Archive for November, 2014

Nov 25 2014

Above-normal rainfall now predicted


The National Oceanic and Atmospheric Administration is predicting our area to experience above-average rainfall this season. (Photo: Provided/NOAA)


By the end of this week, be sure to start battening down the hatches.

Weather officials on Monday updated a rain outlook for the month of December, saying now that there will be above-normal rainfall moving toward the New Year that will have a significant effect on the drought outlook.

Logan Johnson, warning coordination meteorologist at the National Weather Service in Monterey, said above-normal precipitation is expected across the entire state during December, and that for central and southern California, the wet stuff is likely to keep coming throughout the rainy season, which runs through February.

“This very welcome news and should improve drought conditions statewide,” Johnson said.

In fact, according to Rich Tinker of the Climate Prediction Center at the National Oceanic and Atmospheric Administration, the above-normal rainfall this season is knocking the Central Coast down a notch on the U.S. Seasonal Drought Outlook.

Up until Friday, the majority of California was listed as an area where “drought persists or intensifies.” Now, because of soppy month ahead, the Central Coast and most of the rest of the state is listed as “drought remains but improves.” Temperatures, however, are expected to remain warmer than normal, which will further support this year as one of the warmest on record.

Forecasters say the above-normal precipitation headed this way during the rainy season should not be thought of as any kind of drought-buster. The region has experienced too many years of drought for it to end in one above-average year; it would take several above-average years to get the area back to normal.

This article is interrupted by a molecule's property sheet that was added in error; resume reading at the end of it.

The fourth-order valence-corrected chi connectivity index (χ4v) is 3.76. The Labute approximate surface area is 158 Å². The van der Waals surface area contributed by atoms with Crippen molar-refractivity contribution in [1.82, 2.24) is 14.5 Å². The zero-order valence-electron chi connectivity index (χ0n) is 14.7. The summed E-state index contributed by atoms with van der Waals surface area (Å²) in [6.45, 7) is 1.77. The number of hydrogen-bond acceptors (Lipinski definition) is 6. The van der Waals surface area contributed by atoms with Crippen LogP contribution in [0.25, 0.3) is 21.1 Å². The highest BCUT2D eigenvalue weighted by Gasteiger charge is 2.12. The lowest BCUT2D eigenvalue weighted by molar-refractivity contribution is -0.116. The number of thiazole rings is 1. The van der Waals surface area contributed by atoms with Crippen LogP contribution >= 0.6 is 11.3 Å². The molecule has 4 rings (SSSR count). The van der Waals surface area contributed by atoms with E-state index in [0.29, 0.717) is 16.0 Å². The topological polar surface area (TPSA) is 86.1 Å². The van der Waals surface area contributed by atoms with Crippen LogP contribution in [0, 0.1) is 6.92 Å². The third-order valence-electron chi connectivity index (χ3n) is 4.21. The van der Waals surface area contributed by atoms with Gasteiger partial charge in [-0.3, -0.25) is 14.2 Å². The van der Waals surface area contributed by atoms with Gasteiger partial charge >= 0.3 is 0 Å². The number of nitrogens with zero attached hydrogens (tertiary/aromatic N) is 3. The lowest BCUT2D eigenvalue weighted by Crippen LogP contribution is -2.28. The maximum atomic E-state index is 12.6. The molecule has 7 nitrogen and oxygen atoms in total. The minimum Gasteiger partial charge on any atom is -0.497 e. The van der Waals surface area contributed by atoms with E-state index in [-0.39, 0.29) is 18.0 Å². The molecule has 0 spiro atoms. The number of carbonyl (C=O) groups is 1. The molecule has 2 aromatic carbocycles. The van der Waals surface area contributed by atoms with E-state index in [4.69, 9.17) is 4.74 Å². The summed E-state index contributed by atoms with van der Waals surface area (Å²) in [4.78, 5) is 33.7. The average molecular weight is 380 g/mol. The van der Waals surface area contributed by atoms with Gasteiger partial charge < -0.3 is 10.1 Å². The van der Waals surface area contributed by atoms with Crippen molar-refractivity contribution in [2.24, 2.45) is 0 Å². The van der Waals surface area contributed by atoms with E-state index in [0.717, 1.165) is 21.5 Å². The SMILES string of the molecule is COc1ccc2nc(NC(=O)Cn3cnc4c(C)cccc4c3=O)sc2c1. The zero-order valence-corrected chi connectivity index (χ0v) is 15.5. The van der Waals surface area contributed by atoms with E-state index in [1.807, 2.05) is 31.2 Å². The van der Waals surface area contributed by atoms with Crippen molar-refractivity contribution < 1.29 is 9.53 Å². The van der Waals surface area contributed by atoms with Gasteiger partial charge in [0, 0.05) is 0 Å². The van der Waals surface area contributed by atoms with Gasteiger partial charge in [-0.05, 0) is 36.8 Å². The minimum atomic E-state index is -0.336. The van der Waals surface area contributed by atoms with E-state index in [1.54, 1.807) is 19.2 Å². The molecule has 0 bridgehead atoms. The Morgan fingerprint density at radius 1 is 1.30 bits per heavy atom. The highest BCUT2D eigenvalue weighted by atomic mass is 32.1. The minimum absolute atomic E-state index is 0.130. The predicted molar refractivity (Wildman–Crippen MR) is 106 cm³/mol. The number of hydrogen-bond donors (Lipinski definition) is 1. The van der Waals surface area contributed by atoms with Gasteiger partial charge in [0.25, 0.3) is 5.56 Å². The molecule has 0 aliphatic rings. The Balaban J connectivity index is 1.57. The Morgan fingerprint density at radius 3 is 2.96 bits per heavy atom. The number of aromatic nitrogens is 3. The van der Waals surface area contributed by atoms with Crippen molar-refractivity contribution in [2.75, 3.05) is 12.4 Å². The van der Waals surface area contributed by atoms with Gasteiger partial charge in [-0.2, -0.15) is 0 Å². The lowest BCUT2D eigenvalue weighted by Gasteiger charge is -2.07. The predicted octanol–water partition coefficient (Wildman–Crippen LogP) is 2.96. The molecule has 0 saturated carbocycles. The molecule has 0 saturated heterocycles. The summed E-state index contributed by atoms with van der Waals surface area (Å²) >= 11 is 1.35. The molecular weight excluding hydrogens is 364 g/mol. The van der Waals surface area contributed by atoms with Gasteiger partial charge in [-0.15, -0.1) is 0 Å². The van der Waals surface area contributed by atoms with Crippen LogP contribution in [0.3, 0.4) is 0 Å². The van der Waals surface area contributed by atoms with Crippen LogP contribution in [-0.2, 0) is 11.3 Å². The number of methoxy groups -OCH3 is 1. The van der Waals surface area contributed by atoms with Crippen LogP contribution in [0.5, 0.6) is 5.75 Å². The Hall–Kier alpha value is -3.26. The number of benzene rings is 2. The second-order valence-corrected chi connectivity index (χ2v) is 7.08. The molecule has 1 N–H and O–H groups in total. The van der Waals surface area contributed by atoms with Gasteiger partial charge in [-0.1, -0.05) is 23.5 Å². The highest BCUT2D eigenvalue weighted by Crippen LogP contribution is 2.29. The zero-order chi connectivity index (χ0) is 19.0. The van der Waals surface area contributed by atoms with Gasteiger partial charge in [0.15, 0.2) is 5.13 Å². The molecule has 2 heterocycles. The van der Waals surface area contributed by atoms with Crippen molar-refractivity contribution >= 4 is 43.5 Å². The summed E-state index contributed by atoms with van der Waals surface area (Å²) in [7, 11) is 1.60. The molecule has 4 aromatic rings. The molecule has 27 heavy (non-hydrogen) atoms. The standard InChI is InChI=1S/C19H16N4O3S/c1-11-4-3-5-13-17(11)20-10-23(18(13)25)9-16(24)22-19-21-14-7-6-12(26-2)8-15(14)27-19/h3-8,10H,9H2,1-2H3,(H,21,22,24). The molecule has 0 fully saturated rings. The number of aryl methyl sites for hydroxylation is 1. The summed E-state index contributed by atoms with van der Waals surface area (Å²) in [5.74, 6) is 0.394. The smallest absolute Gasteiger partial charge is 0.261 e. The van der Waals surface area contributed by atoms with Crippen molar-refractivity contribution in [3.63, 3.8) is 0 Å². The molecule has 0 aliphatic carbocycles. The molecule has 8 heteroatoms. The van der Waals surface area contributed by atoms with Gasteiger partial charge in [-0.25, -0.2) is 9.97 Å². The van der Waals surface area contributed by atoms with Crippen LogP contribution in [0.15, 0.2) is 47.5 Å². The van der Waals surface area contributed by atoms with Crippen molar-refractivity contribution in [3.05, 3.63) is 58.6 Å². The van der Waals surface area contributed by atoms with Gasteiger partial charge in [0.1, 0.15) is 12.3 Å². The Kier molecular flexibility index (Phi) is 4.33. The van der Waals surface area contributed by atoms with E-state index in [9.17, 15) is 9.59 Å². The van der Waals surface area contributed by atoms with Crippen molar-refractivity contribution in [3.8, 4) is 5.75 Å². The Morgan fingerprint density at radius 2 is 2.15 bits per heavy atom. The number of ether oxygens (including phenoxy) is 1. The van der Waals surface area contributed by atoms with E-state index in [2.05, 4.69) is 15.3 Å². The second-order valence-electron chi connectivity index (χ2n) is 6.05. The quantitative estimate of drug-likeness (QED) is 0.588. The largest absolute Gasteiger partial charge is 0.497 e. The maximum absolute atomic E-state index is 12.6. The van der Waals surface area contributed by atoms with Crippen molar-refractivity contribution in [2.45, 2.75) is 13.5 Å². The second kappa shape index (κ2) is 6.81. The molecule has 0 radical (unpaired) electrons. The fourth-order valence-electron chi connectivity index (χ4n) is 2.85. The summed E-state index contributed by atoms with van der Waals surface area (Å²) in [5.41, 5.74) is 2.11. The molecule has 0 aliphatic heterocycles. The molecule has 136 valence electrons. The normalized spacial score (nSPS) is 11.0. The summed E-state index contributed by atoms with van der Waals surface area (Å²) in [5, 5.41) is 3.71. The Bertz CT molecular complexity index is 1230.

The early part of this week is forecast for sunny autumn weather, but a high-pressure ridge is expected to break down on Friday, allowing a rain front to move into Northern California that will work its way south by Saturday.

“There remains uncertainty with regards to exact timing and amount of rainfall expected with this frontal passage,” according to a statement issued early Monday afternoon by the NWS.

A rain-friendly, upper-level, low-pressure system will move into the Bay Area Sunday and Monday bringing with it widespread rain, the NWS predicts, but ends with a cautionary note that the amount of rain cannot be accurately predicted since the forecast is projected out five to eight days.

“However, there is increasing confidence that the [San Francisco/Monterey] region will enter into a wet period that will last into early next week,” the NWS said Monday.

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Nov 25 2014

Commercial Dungeness Crab Season Opens Dec. 1 in Northern California


The northern California Dungeness crab season will open at 12:01 a.m. on Monday, Dec. 1, 2014 north of the Sonoma-Mendocino county line.

Prior to the season opening, commercial fishermen are allowed a 64-hour gear setting period. This year, crab trap gear can be set no earlier than 8 a.m. on Friday, Nov. 28.

Quality tests conducted in northern California in November indicate that California Dungeness crabs are ready for harvest. For the results from the pre-season quality tests, please visit the PSMFC website.

Oregon and Washington Dungeness crab seasons will also open on Dec. 1. The central California Dungeness crab season (Sonoma-Mendocino county line to Mexico border) opened on Nov. 15.

For more information on Dungeness crab, please visit the Invertebrate Management Project web page.
Nov 25 2014

Kayakers Blown Out to Sea Rescued by Squid-Fishing Boats

High winds blew six kayakers out to sea, where squid-fishing boats and lifeguards on Jetskis rescued them